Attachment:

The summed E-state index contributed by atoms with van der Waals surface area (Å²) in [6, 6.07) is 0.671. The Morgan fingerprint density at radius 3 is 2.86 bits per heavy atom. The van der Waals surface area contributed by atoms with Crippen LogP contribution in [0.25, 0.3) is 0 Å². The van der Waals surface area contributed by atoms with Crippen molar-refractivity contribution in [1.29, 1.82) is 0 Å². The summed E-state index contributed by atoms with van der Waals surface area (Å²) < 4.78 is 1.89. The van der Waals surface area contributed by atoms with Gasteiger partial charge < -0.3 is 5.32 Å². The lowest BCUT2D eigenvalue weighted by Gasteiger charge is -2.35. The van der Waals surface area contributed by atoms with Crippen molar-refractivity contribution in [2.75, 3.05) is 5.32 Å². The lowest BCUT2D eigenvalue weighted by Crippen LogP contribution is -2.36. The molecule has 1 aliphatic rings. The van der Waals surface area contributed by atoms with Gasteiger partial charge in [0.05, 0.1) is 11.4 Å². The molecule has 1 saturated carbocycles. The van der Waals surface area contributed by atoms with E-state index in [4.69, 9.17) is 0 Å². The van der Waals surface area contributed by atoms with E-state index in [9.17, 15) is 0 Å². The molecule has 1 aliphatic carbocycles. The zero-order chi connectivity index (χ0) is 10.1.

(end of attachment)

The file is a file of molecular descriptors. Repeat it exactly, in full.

The summed E-state index contributed by atoms with van der Waals surface area (Å²) in [6, 6.07) is 0.671. The Morgan fingerprint density at radius 3 is 2.86 bits per heavy atom. The van der Waals surface area contributed by atoms with Crippen LogP contribution in [0.25, 0.3) is 0 Å². The van der Waals surface area contributed by atoms with Crippen molar-refractivity contribution in [1.29, 1.82) is 0 Å². The summed E-state index contributed by atoms with van der Waals surface area (Å²) < 4.78 is 1.89. The van der Waals surface area contributed by atoms with Gasteiger partial charge < -0.3 is 5.32 Å². The lowest BCUT2D eigenvalue weighted by Gasteiger charge is -2.35. The van der Waals surface area contributed by atoms with Crippen molar-refractivity contribution in [2.75, 3.05) is 5.32 Å². The lowest BCUT2D eigenvalue weighted by Crippen LogP contribution is -2.36. The molecule has 1 aliphatic rings. The van der Waals surface area contributed by atoms with Gasteiger partial charge in [0.05, 0.1) is 11.4 Å². The molecule has 1 saturated carbocycles. The van der Waals surface area contributed by atoms with E-state index in [4.69, 9.17) is 0 Å². The van der Waals surface area contributed by atoms with E-state index in [9.17, 15) is 0 Å². The molecule has 1 aliphatic carbocycles. The zero-order chi connectivity index (χ0) is 10.1.